If you’ve been following our produce posts, you probably know that a large percentage of our local, organic produce comes from Marolda Farms, a family-owned business located in Vineland, New Jersey. This winter, owner Rich Marolda did something new and, quite frankly, very cool: he continued growing peppers long after the typical growing season generally ends (due to the northeast winter chill). In fact, the “experiment,” as Rich likes to call it ended only a few weeks ago–meaning that he was able to continue growing these fall crops well into the winter! How did he do it? Keep reading to find out…
Hi Rich! We’re so intrigued by what you’ve been doing. Can you tell us how you got started?
Well, about 8 years ago I purchased a high tunnel, which is basically a glorified greenhouse without heaters. There are no nuts and bolts, it’s just plastic and a frame. It gave me the chance to grow some organic crops, like peppers, starting 2 months before everyone else…and then extend the season a month or two later than the weather would have permitted. This year, I had 2 small greenhouses set up that I didn’t end up needing, so I took the extra organic pepper plants and planted them in these smaller greenhouses as if they were in a field. As it got closer to the end of the season, I thought I’d like to try growing them through the winter. When it got cold, I added heaters and turned them on instead of doing what I usually would have done–pulled the peppers and cleaned out the tunnels. I decided to see what would happen.How did it go?
These pepper plants were originally planted at the end of April, beginning of May, so they’re old plants that have been producing peppers since June. Everything went pretty similar to how it would have gone out in the field. I just planted them in the ground, staked them, tied them, and irrigated them using drip irrigation; there was no concrete floor. I harvested them once a week. I was raising the peppers for color, meaning that we would wait for them to turn either red or orange, but never harvest them when they were green. As the days got shorter, the yields started to decrease. We were shipping about 20 cases, sometimes more, of Bell Peppers–mostly red, some orange–every week.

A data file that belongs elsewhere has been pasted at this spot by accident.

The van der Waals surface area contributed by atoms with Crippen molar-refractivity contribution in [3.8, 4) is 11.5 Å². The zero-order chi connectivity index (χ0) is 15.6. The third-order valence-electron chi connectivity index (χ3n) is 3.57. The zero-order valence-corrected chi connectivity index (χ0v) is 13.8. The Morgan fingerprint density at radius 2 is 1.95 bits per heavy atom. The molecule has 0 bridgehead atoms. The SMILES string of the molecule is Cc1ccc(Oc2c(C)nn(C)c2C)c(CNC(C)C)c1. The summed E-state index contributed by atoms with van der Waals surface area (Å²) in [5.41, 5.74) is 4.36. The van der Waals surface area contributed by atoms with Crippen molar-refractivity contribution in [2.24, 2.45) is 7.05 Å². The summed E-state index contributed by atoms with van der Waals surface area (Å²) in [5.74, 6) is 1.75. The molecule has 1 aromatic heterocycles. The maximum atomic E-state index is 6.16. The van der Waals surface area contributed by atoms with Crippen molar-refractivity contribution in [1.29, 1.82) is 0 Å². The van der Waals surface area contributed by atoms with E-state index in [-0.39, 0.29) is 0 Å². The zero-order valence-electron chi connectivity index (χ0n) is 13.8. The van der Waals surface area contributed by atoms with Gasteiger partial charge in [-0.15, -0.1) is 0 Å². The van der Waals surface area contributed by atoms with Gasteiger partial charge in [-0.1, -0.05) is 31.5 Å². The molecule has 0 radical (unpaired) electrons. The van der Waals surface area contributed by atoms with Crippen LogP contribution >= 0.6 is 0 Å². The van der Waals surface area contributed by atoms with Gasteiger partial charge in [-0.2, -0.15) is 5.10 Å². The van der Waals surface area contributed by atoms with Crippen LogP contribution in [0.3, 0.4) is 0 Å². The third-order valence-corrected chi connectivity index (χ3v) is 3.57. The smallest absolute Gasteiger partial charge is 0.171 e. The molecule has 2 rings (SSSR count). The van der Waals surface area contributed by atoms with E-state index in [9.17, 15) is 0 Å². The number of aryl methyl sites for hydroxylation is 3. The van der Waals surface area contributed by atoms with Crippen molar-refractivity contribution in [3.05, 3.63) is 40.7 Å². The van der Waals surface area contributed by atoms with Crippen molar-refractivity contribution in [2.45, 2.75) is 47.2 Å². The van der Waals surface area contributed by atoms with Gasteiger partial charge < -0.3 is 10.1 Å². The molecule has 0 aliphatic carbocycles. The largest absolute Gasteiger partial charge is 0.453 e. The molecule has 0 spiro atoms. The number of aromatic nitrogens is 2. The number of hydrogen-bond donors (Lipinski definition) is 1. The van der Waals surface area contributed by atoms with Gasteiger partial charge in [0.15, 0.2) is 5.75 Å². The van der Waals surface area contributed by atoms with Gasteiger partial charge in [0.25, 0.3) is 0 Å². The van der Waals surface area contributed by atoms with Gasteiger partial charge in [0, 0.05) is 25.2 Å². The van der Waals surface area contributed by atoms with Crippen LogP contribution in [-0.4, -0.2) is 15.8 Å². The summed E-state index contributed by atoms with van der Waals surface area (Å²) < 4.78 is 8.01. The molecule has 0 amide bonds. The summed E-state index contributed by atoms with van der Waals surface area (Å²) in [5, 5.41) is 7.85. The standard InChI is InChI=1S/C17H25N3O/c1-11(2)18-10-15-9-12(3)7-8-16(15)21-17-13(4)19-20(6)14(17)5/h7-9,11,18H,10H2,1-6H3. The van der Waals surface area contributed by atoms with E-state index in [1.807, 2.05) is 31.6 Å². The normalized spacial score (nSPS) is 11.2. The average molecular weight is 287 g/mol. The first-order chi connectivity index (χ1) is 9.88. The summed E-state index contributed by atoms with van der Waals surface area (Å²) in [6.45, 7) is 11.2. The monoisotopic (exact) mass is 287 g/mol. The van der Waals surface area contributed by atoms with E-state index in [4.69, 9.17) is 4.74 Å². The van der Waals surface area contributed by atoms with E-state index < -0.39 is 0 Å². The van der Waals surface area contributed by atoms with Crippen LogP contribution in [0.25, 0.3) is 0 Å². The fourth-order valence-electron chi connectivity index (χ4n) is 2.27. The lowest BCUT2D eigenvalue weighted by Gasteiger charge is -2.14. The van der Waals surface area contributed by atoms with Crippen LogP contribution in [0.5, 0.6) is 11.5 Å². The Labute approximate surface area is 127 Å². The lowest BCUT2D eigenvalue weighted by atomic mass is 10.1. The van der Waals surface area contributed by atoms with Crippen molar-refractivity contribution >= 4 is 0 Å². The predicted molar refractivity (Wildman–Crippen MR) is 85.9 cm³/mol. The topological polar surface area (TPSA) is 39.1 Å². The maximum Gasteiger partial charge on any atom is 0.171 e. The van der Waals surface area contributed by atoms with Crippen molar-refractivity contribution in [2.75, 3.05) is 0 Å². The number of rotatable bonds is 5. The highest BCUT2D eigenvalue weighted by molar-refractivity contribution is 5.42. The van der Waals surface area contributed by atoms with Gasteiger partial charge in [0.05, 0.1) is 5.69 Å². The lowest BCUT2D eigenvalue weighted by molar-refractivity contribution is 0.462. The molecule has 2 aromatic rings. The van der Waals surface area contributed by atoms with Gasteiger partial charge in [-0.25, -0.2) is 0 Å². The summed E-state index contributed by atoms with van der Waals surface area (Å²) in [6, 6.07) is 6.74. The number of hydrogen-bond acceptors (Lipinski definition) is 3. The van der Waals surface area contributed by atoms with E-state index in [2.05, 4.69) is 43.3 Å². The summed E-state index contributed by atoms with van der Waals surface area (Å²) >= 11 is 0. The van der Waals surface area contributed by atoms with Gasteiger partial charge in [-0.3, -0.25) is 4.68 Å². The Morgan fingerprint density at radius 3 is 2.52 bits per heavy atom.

How long did you expect the peppers plants to keep producing?
I never had pepper plants produce this long, so I wasn’t sure what was going to happen as the plants got older and older. By the end of December I could see some age on the plants themselves but they were still making beautiful peppers so I thought I’d wait and see what happened. It was all a big experiment.
Are you thinking of doing this again next year? If so, what would you do differently?
Maybe next year I’ll have to consider planting new plants in September so come December we’ll have a fresh crop. I also might expand with peppers or bring tomatoes into the mix, as well.
This is something that is more commonly done in Canada–are you the only one in the U.S. doing this?
I don’t think I’m the only one in the country doing it. There are probably other areas where it’s being done, but it’s not widespread. It’s more done out of necessity in Canada because the growing season is so short due to the cold weather. It’s a weather thing–protecting your crop, getting a longer growing season, being able to grow out of season.And our final question: is this affordable?
Well, it comes down to the value of the product–if I was growing doing conventional, it might not be affordable but I was growing organic, so it was. When sun comes out it generates a lot of heat in the greenhouses because of the plastic. It doesn’t have to be 80°F, either–I had heaters at 58°F. Once the peppers are established they can take cooler weather, so they are a good crop for this experiment. It’s really a matter of keeping the soil temperature up a bit during day and then if it cools off a bit at night, it’s okay. I was also using natural gas for the heaters and they’re pretty efficient compared to electric or oil, which is very expensive. As I said, this was all one big experiment for me!
Thank you, Rich! To learn more about Marolda Farms, read our profile here.
Images: Marolda Farms & Ace Natural